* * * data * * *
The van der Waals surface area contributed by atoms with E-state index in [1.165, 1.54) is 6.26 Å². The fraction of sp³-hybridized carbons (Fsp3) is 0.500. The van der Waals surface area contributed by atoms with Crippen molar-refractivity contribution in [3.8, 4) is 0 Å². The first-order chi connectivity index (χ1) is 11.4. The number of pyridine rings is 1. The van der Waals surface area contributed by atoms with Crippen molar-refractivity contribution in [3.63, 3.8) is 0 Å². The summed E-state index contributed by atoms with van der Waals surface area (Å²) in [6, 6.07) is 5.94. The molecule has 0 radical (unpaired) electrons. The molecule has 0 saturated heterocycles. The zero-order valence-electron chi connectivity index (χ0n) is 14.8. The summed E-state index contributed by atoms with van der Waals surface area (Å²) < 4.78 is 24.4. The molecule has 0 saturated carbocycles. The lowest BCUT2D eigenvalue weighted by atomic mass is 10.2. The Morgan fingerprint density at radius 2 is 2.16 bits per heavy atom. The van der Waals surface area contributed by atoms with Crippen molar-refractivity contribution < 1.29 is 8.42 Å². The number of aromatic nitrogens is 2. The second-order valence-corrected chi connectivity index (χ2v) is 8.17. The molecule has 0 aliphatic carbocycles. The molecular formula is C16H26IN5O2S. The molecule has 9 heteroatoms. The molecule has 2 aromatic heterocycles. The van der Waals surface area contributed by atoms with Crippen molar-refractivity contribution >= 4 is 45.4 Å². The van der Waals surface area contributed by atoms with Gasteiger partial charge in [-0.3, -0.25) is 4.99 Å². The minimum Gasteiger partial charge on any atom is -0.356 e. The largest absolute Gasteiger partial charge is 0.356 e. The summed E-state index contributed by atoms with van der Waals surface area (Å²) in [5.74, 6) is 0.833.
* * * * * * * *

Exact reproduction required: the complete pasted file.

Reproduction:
The van der Waals surface area contributed by atoms with E-state index in [1.165, 1.54) is 6.26 Å². The fraction of sp³-hybridized carbons (Fsp3) is 0.500. The van der Waals surface area contributed by atoms with Crippen molar-refractivity contribution in [3.8, 4) is 0 Å². The first-order chi connectivity index (χ1) is 11.4. The number of pyridine rings is 1. The van der Waals surface area contributed by atoms with Crippen molar-refractivity contribution in [3.63, 3.8) is 0 Å². The summed E-state index contributed by atoms with van der Waals surface area (Å²) in [6, 6.07) is 5.94. The molecule has 0 radical (unpaired) electrons. The molecule has 0 saturated heterocycles. The zero-order valence-electron chi connectivity index (χ0n) is 14.8. The summed E-state index contributed by atoms with van der Waals surface area (Å²) < 4.78 is 24.4. The molecule has 0 saturated carbocycles. The lowest BCUT2D eigenvalue weighted by atomic mass is 10.2. The Morgan fingerprint density at radius 2 is 2.16 bits per heavy atom. The van der Waals surface area contributed by atoms with Crippen molar-refractivity contribution < 1.29 is 8.42 Å². The number of aromatic nitrogens is 2. The second-order valence-corrected chi connectivity index (χ2v) is 8.17. The molecule has 0 aliphatic carbocycles. The molecular formula is C16H26IN5O2S. The molecule has 9 heteroatoms. The molecule has 2 aromatic heterocycles. The van der Waals surface area contributed by atoms with Crippen molar-refractivity contribution >= 4 is 45.4 Å². The van der Waals surface area contributed by atoms with Gasteiger partial charge in [-0.3, -0.25) is 4.99 Å². The minimum Gasteiger partial charge on any atom is -0.356 e. The largest absolute Gasteiger partial charge is 0.356 e. The summed E-state index contributed by atoms with van der Waals surface area (Å²) in [5.74, 6) is 0.833.